I have received an email this morning entitled `ANZ Message Notification You have a new Internet banking message`. I too, on advice from the 0800 number for suspicious emails, forwarded the email to emailalert@anz.com but it was also returned. Again, as with other customers, the ANZ logo looks real but I`m assured the bank does not send such messages to its customers. Another attempt to scam ANZ customers so be warned!

Reply 4 people like this

Kari | Wednesday 10 December 2014

Thank you! I just came here to check as I just got the email like 'Jane' and opened the link and thought...wait a minute. I am so pleased you had this info live. I did think it looked legitimate but my natural suspicion of getting nothing for free kicked in :)

Reply 4 people like this

Ruth- Mary | Wednesday 10 December 2014

It is always good to update ones self esspecially these days when more than ever we have people who are out for ripping others off!!! If in doubt then dont proceed is my thought trust your gutt feeling its usually right on the money!!! This is a very easy page to use and Im not high tech so even better.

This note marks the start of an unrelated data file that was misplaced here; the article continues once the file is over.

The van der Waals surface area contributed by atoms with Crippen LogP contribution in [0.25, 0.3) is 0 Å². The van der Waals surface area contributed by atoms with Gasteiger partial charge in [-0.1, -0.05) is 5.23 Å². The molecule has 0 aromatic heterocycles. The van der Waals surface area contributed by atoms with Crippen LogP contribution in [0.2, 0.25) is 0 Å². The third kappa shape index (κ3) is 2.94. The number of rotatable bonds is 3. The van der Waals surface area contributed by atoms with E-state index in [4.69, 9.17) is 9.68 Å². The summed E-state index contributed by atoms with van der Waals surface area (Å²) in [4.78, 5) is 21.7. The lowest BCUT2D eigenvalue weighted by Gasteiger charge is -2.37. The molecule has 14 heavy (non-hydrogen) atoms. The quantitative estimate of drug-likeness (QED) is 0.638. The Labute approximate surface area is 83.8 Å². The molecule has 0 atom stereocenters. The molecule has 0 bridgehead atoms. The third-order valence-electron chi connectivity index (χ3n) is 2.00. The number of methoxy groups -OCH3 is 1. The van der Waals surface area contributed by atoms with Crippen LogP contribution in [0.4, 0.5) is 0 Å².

Reply 3 people like this

Gary | Tuesday 09 December 2014

As I am not currently an ANZ customer, I was surprised to receive an email titled "ANZ eStatement For October 2014" . I tried to send an email to emailalert@anz.com with the above as an attachment but it was "filtered" and returned. This is the second, different, email I have received in the last few days. The previous one from memory was similar to the one that Ree received. The logo etc looked convincing, I hope nobody gets taken in by these latest scams.

Reply 3 people like this

ANZ Internet Banking Team | Wednesday 10 December 2014